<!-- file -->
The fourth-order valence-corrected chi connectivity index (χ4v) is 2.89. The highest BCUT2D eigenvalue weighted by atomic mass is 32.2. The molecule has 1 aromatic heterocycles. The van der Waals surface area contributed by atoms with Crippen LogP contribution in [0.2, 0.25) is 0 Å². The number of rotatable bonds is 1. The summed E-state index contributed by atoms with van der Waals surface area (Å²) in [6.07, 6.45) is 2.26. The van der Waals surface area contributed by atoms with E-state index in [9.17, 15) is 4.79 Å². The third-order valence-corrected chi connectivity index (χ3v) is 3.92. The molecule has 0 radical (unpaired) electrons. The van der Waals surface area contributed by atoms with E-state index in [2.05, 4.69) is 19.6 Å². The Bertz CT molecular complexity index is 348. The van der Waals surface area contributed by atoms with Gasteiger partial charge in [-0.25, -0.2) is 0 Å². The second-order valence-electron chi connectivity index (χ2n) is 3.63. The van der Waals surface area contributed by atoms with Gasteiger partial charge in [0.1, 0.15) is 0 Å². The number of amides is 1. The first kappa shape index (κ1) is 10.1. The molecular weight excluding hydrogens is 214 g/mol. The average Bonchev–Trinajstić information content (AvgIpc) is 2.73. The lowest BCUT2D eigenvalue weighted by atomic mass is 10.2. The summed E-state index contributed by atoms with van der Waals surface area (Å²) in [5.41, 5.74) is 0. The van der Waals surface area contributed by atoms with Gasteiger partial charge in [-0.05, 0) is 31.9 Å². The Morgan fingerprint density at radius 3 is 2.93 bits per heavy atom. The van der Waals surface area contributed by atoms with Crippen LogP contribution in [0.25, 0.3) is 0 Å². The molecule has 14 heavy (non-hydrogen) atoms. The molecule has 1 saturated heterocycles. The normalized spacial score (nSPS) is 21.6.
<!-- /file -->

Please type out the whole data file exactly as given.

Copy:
The fourth-order valence-corrected chi connectivity index (χ4v) is 2.89. The highest BCUT2D eigenvalue weighted by atomic mass is 32.2. The molecule has 1 aromatic heterocycles. The van der Waals surface area contributed by atoms with Crippen LogP contribution in [0.2, 0.25) is 0 Å². The number of rotatable bonds is 1. The summed E-state index contributed by atoms with van der Waals surface area (Å²) in [6.07, 6.45) is 2.26. The van der Waals surface area contributed by atoms with E-state index in [9.17, 15) is 4.79 Å². The third-order valence-corrected chi connectivity index (χ3v) is 3.92. The molecule has 0 radical (unpaired) electrons. The van der Waals surface area contributed by atoms with E-state index in [2.05, 4.69) is 19.6 Å². The Bertz CT molecular complexity index is 348. The van der Waals surface area contributed by atoms with Gasteiger partial charge in [-0.25, -0.2) is 0 Å². The second-order valence-electron chi connectivity index (χ2n) is 3.63. The van der Waals surface area contributed by atoms with Gasteiger partial charge in [0.1, 0.15) is 0 Å². The number of amides is 1. The first kappa shape index (κ1) is 10.1. The molecular weight excluding hydrogens is 214 g/mol. The average Bonchev–Trinajstić information content (AvgIpc) is 2.73. The lowest BCUT2D eigenvalue weighted by atomic mass is 10.2. The summed E-state index contributed by atoms with van der Waals surface area (Å²) in [5.41, 5.74) is 0. The van der Waals surface area contributed by atoms with Gasteiger partial charge in [-0.05, 0) is 31.9 Å². The Morgan fingerprint density at radius 3 is 2.93 bits per heavy atom. The van der Waals surface area contributed by atoms with Crippen LogP contribution in [0.25, 0.3) is 0 Å². The molecule has 14 heavy (non-hydrogen) atoms. The molecule has 1 saturated heterocycles. The normalized spacial score (nSPS) is 21.6.